A classic example of a privately created interbank payments system was operated by the Suffolk Bank of New England (1825–58). Known as the Suffolk Banking System, it was the nation’s first regionwide net-clearing system for bank notes. While it operated, notes of all New England banks circulated at par throughout the region. Some have concluded from this experience that unfettered competition in the provision of payments services can produce an efficient payments system. But another look at the history of the Suffolk Banking System questions this conclusion. The Suffolk Bank earned extraordinary profits, and note-clearing may have been a natural monopoly. There is no consensus in the literature about whether unfettered operation of markets with natural monopolies produces an efficient allocation of resources.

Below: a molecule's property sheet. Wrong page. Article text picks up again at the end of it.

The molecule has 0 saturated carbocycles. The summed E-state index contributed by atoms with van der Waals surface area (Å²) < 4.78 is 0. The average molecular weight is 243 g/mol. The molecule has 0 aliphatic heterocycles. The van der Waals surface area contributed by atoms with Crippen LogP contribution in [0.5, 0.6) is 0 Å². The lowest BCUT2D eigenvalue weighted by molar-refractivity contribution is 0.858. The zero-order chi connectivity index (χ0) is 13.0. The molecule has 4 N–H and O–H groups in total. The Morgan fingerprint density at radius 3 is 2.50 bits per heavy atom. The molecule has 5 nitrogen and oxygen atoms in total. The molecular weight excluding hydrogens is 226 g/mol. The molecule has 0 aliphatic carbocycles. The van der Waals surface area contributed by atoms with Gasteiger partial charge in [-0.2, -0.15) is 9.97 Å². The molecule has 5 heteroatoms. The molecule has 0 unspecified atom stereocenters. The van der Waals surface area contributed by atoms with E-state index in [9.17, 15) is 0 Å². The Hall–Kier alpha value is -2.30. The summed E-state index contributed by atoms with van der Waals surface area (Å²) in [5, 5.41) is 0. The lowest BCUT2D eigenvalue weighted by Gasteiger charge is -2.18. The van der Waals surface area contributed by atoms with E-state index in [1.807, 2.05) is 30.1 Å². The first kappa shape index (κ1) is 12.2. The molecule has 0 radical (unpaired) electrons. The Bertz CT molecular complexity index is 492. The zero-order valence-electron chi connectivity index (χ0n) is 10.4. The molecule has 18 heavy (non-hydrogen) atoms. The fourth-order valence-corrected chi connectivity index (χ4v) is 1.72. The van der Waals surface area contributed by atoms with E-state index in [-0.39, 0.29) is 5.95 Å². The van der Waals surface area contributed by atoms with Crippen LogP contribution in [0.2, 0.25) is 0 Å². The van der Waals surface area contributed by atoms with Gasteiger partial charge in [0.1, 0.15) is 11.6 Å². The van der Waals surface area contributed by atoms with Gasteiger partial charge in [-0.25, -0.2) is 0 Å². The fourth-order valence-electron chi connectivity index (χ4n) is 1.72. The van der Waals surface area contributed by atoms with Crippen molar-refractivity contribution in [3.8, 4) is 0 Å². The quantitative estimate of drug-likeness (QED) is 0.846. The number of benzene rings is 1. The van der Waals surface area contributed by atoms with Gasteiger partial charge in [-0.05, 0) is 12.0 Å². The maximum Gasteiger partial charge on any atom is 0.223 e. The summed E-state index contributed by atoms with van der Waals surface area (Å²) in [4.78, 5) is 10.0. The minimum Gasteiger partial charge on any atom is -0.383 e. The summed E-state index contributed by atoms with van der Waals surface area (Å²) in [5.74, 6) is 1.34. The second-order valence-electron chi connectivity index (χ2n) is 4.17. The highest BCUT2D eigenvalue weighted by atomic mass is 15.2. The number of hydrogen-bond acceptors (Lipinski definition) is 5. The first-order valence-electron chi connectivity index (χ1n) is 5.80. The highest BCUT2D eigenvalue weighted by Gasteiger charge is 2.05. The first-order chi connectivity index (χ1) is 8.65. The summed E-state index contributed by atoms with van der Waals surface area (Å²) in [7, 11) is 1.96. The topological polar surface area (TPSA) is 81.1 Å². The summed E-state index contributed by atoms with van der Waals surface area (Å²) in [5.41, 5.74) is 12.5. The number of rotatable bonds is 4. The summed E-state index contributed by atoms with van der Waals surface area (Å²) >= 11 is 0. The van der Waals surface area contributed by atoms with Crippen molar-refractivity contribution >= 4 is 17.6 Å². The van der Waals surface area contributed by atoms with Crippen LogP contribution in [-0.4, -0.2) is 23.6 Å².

This article is reprinted, with permission, from "Lessons From Financial History: Proceedings of the Twenty-Second Annual Economic Policy Conference of the Federal Reserve Bank of St. Louis," a special issue of the _Federal Reserve Bank of St. Louis Review_ (May/June 1998, vol. 80, no. 3, pp. 105-16). The article was edited for publication in the Federal Reserve Bank of Minneapolis Quarterly Review. https://doi.org/10.20955/r.80.105-116